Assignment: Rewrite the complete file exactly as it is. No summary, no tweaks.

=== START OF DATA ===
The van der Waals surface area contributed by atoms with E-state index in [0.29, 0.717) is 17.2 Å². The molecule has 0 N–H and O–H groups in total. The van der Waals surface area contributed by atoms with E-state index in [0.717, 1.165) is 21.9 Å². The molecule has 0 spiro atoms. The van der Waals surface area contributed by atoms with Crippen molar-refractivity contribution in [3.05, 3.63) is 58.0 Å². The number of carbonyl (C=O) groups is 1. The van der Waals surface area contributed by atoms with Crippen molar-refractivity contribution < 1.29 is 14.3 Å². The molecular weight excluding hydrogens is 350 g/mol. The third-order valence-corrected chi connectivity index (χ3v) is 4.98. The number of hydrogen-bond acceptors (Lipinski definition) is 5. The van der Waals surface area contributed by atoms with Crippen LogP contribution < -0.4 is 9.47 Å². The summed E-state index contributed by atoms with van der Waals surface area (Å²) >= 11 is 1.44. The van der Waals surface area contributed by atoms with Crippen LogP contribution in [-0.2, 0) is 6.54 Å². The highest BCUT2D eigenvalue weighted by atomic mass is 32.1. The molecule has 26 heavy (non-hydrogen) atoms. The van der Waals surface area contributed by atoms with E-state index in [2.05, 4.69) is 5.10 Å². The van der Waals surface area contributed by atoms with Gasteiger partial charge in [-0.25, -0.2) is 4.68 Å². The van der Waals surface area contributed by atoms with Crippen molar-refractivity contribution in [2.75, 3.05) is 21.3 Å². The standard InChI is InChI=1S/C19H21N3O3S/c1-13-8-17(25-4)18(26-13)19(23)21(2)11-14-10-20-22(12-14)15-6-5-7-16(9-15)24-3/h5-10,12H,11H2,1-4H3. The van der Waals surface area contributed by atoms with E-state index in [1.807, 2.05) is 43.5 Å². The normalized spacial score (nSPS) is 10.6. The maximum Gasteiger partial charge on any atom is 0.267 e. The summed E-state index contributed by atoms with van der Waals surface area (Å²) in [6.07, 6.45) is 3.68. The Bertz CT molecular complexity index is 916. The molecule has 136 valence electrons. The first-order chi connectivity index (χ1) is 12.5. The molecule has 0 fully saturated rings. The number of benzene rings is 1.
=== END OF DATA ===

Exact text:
The van der Waals surface area contributed by atoms with E-state index in [0.29, 0.717) is 17.2 Å². The molecule has 0 N–H and O–H groups in total. The van der Waals surface area contributed by atoms with E-state index in [0.717, 1.165) is 21.9 Å². The molecule has 0 spiro atoms. The van der Waals surface area contributed by atoms with Crippen molar-refractivity contribution in [3.05, 3.63) is 58.0 Å². The number of carbonyl (C=O) groups is 1. The van der Waals surface area contributed by atoms with Crippen molar-refractivity contribution < 1.29 is 14.3 Å². The molecular weight excluding hydrogens is 350 g/mol. The third-order valence-corrected chi connectivity index (χ3v) is 4.98. The number of hydrogen-bond acceptors (Lipinski definition) is 5. The van der Waals surface area contributed by atoms with Crippen LogP contribution < -0.4 is 9.47 Å². The summed E-state index contributed by atoms with van der Waals surface area (Å²) >= 11 is 1.44. The van der Waals surface area contributed by atoms with Crippen LogP contribution in [-0.2, 0) is 6.54 Å². The highest BCUT2D eigenvalue weighted by atomic mass is 32.1. The molecule has 26 heavy (non-hydrogen) atoms. The van der Waals surface area contributed by atoms with E-state index in [2.05, 4.69) is 5.10 Å². The van der Waals surface area contributed by atoms with Gasteiger partial charge in [-0.25, -0.2) is 4.68 Å². The van der Waals surface area contributed by atoms with Crippen molar-refractivity contribution in [2.75, 3.05) is 21.3 Å². The standard InChI is InChI=1S/C19H21N3O3S/c1-13-8-17(25-4)18(26-13)19(23)21(2)11-14-10-20-22(12-14)15-6-5-7-16(9-15)24-3/h5-10,12H,11H2,1-4H3. The van der Waals surface area contributed by atoms with E-state index in [1.807, 2.05) is 43.5 Å². The normalized spacial score (nSPS) is 10.6. The maximum Gasteiger partial charge on any atom is 0.267 e. The summed E-state index contributed by atoms with van der Waals surface area (Å²) in [6.07, 6.45) is 3.68. The Bertz CT molecular complexity index is 916. The molecule has 136 valence electrons. The first-order chi connectivity index (χ1) is 12.5. The molecule has 0 fully saturated rings. The number of benzene rings is 1.